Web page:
EU Set to Make First Joint Gas Purchase

The EU plans to start jointly buying natural gas before winter as the bloc has been looking for ways to cut dependence on Russian energy and fill stocks against further energy supply shocks.

The European Commission has proposed a plan last week for the bloc to wean off Russian fossil fuels by 2027 by accelerating renewable investments, energy saving and switching to non-Russian fossil fuels.

Russia supplies 40% of the EU’s gas needs but cut off supplies to Poland, Bulgaria and Finland after they refused to pay gas in roubles.

The bloc intends to start jointly buying gas this year, before winter. The joint purchase plan is supported by an EU platform launched last month that would pool countries’ demand and coordinate use of infrastructure to import non-Russian supplies.

Joint buying will be voluntary for countries. It is uncertain however how the bloc would secure supplies in a tight global market as well as the complex nature of coordination within the EU’s governments, companies and institutions to make the purchases.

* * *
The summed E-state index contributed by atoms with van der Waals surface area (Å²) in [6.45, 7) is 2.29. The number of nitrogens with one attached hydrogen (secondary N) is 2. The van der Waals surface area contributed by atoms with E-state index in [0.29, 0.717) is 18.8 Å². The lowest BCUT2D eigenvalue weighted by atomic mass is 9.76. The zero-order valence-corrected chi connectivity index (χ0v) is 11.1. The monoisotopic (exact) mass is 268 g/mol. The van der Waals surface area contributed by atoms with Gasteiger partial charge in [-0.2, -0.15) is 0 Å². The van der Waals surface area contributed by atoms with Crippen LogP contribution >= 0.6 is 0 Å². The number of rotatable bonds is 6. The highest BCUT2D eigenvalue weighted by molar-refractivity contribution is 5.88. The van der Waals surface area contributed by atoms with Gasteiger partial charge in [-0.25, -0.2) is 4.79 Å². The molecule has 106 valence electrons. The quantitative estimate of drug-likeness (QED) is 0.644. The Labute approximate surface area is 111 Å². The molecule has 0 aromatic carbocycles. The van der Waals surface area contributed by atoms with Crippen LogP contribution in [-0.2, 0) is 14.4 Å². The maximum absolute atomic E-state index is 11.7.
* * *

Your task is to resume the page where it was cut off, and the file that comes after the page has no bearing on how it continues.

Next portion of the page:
Brussels believe the EU members could gain access to supplies if they work together that would be otherwise unavailable.

The EU Energy Policy Chief Simson said they were aware that the supplies have been tight and some of the supplies coming to Europe are only available because of political decisions, pointing to the U.S.-EU agreement from March for the U.S. to deliver an extra 15 billion cubic meters (bcm) of LNG to Europe this year.

The EU imports 155 bcm of gas from Russia each year.

Brussels has said countries should mostly use renewables and energy savings to replace those volumes, and expects gas demand to drop 30% by 2030 under the EU’s climate change targets.

But in the short term, Europe remains reliant on fossil fuels. The EU last week agreed a law requiring countries to fill gas storage 80% ahead of winter, to help provide a buffer against fossil fuel supply shocks.

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